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Preferential Shuffling
Copyright 1996 By I. Nelson Rose All Rights Reserved

Gambling and the Law is a registered trademark of Professor I. Nelson Rose, Whittier Law School, Los Angeles, CA.
I. Nelson Rose is recognized as the nation's leading expert on gambling law.    He is currently a Professor of Law at Whittier Law School in Costa Mesa, California and acts as a consultant to governments and industry.

A controversy is growing over the right of casinos to shuffle cards in blackjack whenever the remainder of the deck favors the players.

Although the issue of casino dealers counting cards has been stewing for over a decade, the most recent flare-up is the result of technological breakthroughs. Casinos can now buy card-dealing shoes that read each card automatically as it is dealt. Casino chips and tables can be manufactured with embedded computer chips, to keep perfect track of every wager.

The perfect card-tracking shoes and bet-tracking tables can be tied into computers programmed to recognize card-counting systems. The obvious intent is to identify and defend against card-counters. In Nevada, that would mean asking the player to leave. In New Jersey, where counters cannot be barred, the casino would shuffle early.

The technology was designed as a weapon of defense. But, if the systems are that good, why not use them to shuffle whenever the count hurts the house?

Surprisingly, preferential shuffling may not be illegal. I would, nevertheless, strongly advise casinos not to do it.

In both New Jersey and Nevada, cheating is defined as doing acts which tend to alter the normal random chances or results of the game. At first glance, preferential shuffling certainly looks like it is changing the odds of the game.

David Sklansky, one of the country's leading theoreticians on the mathematics of gambling, gave me this example: For the sake of simplicity, image a casino that only keeps track of Aces. Aces favor the player over the house. When the casino dealer gets a blackjack, the player loses his bet, but when the player gets a blackjack he is paid one and one-half times his bet. So the more Aces and possible blackjacks remaining to be dealt, the better it is for the player and the worse it is for the casino.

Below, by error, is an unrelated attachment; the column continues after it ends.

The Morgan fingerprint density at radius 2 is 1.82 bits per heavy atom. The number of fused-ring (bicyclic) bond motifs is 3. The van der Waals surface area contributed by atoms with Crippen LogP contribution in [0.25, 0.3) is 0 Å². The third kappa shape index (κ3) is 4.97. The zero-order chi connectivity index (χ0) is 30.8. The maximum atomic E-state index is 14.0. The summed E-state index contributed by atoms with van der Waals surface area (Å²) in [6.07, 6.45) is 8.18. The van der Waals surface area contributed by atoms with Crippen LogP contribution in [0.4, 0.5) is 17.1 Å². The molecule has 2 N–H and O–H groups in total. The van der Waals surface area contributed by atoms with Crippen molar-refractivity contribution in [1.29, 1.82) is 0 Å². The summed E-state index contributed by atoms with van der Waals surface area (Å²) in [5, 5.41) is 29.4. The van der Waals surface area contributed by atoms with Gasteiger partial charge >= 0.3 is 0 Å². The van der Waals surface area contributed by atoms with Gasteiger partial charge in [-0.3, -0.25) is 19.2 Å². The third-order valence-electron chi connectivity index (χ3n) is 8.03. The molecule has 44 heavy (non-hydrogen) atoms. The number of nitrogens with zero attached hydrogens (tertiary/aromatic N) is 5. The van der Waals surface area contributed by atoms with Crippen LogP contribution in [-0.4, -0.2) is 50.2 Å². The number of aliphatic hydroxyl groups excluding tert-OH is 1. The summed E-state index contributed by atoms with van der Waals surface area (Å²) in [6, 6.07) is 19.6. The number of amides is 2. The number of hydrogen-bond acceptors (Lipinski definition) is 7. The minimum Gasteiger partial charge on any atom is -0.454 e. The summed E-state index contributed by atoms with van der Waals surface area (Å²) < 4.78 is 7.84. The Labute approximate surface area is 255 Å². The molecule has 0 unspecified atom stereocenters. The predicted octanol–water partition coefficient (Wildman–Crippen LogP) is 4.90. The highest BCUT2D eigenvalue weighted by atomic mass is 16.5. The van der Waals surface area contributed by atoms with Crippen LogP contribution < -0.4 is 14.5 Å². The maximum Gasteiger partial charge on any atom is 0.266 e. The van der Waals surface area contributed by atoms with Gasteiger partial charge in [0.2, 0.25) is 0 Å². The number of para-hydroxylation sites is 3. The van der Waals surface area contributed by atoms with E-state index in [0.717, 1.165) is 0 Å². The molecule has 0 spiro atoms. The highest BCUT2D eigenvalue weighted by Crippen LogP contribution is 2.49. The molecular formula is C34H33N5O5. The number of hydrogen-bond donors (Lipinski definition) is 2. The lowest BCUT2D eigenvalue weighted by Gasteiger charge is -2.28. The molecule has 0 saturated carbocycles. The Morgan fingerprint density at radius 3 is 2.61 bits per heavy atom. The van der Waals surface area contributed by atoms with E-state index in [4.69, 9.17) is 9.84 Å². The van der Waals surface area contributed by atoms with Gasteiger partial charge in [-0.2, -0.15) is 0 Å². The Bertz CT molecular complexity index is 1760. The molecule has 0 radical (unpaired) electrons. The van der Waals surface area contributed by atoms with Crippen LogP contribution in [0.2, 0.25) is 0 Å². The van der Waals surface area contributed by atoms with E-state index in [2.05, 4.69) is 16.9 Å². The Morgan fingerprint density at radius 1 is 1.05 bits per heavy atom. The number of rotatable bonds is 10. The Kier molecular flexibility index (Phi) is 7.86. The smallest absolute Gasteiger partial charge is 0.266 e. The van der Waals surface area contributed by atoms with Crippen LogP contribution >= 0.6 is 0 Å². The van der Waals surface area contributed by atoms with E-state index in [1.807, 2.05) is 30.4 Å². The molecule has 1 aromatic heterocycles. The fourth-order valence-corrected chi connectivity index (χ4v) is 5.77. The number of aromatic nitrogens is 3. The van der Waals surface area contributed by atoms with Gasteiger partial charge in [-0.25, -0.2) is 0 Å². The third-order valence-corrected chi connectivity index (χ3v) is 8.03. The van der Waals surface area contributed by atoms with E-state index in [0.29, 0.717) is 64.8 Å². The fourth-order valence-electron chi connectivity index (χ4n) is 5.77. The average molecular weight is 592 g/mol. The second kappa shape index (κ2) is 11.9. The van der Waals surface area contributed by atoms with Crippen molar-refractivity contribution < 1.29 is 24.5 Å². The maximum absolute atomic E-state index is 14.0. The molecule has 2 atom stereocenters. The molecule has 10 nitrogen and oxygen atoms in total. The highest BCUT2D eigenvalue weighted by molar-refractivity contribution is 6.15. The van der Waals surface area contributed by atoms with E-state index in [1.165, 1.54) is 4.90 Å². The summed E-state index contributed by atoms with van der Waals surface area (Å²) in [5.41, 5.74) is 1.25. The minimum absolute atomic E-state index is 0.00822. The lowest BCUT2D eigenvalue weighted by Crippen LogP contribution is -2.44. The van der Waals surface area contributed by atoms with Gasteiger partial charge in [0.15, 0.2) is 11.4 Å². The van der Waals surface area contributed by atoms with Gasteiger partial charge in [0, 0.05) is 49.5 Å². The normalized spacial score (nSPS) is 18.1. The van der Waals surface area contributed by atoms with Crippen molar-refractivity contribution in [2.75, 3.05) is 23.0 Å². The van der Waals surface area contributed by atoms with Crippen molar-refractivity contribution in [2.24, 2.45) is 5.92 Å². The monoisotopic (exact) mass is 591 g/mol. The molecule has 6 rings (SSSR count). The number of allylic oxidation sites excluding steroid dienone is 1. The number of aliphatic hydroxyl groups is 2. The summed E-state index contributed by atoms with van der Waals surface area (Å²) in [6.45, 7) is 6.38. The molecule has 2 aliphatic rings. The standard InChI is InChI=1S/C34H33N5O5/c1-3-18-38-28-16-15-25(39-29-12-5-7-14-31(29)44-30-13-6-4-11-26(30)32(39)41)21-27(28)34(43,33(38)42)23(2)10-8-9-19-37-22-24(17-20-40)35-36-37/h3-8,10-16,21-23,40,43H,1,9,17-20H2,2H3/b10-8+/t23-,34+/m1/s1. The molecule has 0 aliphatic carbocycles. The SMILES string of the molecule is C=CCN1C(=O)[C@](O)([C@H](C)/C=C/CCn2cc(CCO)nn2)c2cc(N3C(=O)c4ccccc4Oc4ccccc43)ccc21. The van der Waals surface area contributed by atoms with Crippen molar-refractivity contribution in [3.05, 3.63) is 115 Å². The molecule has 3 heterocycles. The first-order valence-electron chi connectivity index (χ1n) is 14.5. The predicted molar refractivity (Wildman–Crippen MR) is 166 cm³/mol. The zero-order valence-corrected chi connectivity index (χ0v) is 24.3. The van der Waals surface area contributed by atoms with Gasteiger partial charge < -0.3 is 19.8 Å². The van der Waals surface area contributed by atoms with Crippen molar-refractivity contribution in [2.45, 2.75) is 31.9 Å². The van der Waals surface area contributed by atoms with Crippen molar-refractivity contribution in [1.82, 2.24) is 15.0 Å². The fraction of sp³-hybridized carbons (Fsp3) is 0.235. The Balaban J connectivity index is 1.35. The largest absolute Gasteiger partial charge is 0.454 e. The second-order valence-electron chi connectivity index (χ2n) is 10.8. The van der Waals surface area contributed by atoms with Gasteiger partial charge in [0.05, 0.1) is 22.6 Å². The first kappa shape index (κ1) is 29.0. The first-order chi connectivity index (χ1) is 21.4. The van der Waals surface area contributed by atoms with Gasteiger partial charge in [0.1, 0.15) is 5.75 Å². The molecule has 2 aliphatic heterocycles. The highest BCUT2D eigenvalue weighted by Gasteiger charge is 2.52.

Off the top of the deck or shoe, the odds of getting an Ace are one in 13, about 7.7%. Now imagine a casino dealer who is told to continue dealing only when the odds of getting an Ace are worse than that. If 13 cards have been dealt and no Ace appeared, the dealer shuffles; if two or more Aces have appeared, the dealer continues to deal. The odds of getting an Ace will quickly become worse than 7.7%.

Sklansky is outraged at the idea that casinos could change the odds in this manner. "A player has the right to expect that his odds of getting an Ace are one out of 13," he told me. Preferential shuffling "hurts all players, not just counters."

But, the fact that every player gets hurt may be enough to protect casinos from, at least, criminal liability.

Anthony John Campione recently won a large judgment against TropWorld for discriminating against him, when the casino allowed other players at the same table to play higher limits than he. But, in 1993, part of Campione's law suit was thrown out of court -- the part where he challenged preferential shuffling.

The Superior Court of New Jersey, in a published opinion, explicitly held that it does not matter that a casino's shuffling changes the odds in favor of the house. "Finally, just as a card counter may use discretion to determine when a favorable place in the shoe has been reached, it is permissible for the casinos to exercise similar discretion in deciding when to shuffle, as long as this discretion affects everyone at the table evenly."

Similarly, in Nevada, techniques of changing the probabilities of a game are cheating, but it is a crime only if there is intent to defraud. A dice slider, Hubert Preston Skipper, found his conviction upheld by the Supreme Court because he had a confederate block the dealer's view of the sliding die. The Court found intent to deceive the dealer into thinking the die had been rolled properly.

If preferential shuffling is not a crime, why then do I strongly counsel casinos against it? First, it is far from clear that a casino could avoid conviction.

The Campione case in New Jersey involved the limited use of early shuffling taken only as a counter-measure against a card-counter. The court was not faced with a casino policy of preferential shuffling to better its odds. And no Nevada court has ever been asked whether preferential shuffling is an act of deceit.

More importantly, courts have ruled that a casino that changes the odds may be liable for civil suits.

Nevada law does not allow players to sue casinos for gambling debts, even when the players claim the casino refused to pay. The Nevada Supreme Court has repeatedly said that such gambling contracts are not enforceable.

But, the federal Ninth Circuit Court of Appeals allowed a gambler to sue a Nevada casino to recover losses allegedly caused by loaded dice. The Court held players may not have the right to sue for gambling contracts, but they do have the right to sue for fraud.

On May 23, 1977 Nicholas Zaika discovered an extra five of spades while playing blackjack in a Las Vegas casino. He sued on the ground this extra card "increased the odds in favor of the house." The United States District Court in Nevada refused to dismiss the suit.

I, personally, would not want to try and convince a jury that, while it is improper to increase the odds of getting a five, it is permissable to decrease the odds of getting an Ace.

Last Update: 11/23/98